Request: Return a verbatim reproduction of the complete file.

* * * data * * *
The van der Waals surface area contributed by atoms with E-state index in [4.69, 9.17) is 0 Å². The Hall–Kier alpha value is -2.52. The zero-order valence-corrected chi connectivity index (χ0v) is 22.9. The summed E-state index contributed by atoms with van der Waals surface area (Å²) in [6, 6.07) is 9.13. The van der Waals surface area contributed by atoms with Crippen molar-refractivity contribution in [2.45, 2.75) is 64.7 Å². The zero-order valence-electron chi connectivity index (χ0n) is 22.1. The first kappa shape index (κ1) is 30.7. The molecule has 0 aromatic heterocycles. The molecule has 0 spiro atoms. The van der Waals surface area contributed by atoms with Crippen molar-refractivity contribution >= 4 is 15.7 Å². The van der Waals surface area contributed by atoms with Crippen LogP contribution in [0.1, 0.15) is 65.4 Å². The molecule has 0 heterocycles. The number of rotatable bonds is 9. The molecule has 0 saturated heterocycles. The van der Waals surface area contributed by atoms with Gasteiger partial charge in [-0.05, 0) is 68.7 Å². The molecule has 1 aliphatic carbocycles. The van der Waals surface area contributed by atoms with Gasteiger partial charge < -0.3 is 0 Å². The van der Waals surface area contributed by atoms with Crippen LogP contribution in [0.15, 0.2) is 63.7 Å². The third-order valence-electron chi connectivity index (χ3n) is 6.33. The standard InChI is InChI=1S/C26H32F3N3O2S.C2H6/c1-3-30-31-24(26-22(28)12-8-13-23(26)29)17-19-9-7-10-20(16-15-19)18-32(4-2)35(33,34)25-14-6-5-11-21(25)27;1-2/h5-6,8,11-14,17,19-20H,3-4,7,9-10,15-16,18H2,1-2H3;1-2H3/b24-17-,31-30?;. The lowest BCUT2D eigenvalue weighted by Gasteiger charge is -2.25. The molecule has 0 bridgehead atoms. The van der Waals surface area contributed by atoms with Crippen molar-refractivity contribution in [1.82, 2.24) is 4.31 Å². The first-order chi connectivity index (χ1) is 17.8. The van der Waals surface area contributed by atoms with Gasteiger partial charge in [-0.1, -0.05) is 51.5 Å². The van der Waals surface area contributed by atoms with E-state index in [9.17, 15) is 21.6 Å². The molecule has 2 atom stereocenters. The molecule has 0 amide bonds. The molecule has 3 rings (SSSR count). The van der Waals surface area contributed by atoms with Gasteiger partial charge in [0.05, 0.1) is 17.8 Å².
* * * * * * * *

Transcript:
The van der Waals surface area contributed by atoms with E-state index in [4.69, 9.17) is 0 Å². The Hall–Kier alpha value is -2.52. The zero-order valence-corrected chi connectivity index (χ0v) is 22.9. The summed E-state index contributed by atoms with van der Waals surface area (Å²) in [6, 6.07) is 9.13. The van der Waals surface area contributed by atoms with Crippen molar-refractivity contribution in [2.45, 2.75) is 64.7 Å². The zero-order valence-electron chi connectivity index (χ0n) is 22.1. The first kappa shape index (κ1) is 30.7. The molecule has 0 aromatic heterocycles. The molecule has 0 spiro atoms. The van der Waals surface area contributed by atoms with Crippen molar-refractivity contribution >= 4 is 15.7 Å². The van der Waals surface area contributed by atoms with Crippen LogP contribution in [0.1, 0.15) is 65.4 Å². The molecule has 0 heterocycles. The number of rotatable bonds is 9. The molecule has 0 saturated heterocycles. The van der Waals surface area contributed by atoms with Gasteiger partial charge in [-0.05, 0) is 68.7 Å². The molecule has 1 aliphatic carbocycles. The van der Waals surface area contributed by atoms with Gasteiger partial charge < -0.3 is 0 Å². The van der Waals surface area contributed by atoms with Crippen LogP contribution in [0.15, 0.2) is 63.7 Å². The third-order valence-electron chi connectivity index (χ3n) is 6.33. The standard InChI is InChI=1S/C26H32F3N3O2S.C2H6/c1-3-30-31-24(26-22(28)12-8-13-23(26)29)17-19-9-7-10-20(16-15-19)18-32(4-2)35(33,34)25-14-6-5-11-21(25)27;1-2/h5-6,8,11-14,17,19-20H,3-4,7,9-10,15-16,18H2,1-2H3;1-2H3/b24-17-,31-30?;. The lowest BCUT2D eigenvalue weighted by Gasteiger charge is -2.25. The molecule has 0 bridgehead atoms. The van der Waals surface area contributed by atoms with Crippen molar-refractivity contribution in [1.82, 2.24) is 4.31 Å². The first-order chi connectivity index (χ1) is 17.8. The van der Waals surface area contributed by atoms with Gasteiger partial charge in [-0.1, -0.05) is 51.5 Å². The van der Waals surface area contributed by atoms with E-state index in [9.17, 15) is 21.6 Å². The molecule has 2 atom stereocenters. The molecule has 0 amide bonds. The molecule has 3 rings (SSSR count). The van der Waals surface area contributed by atoms with Gasteiger partial charge in [0.05, 0.1) is 17.8 Å².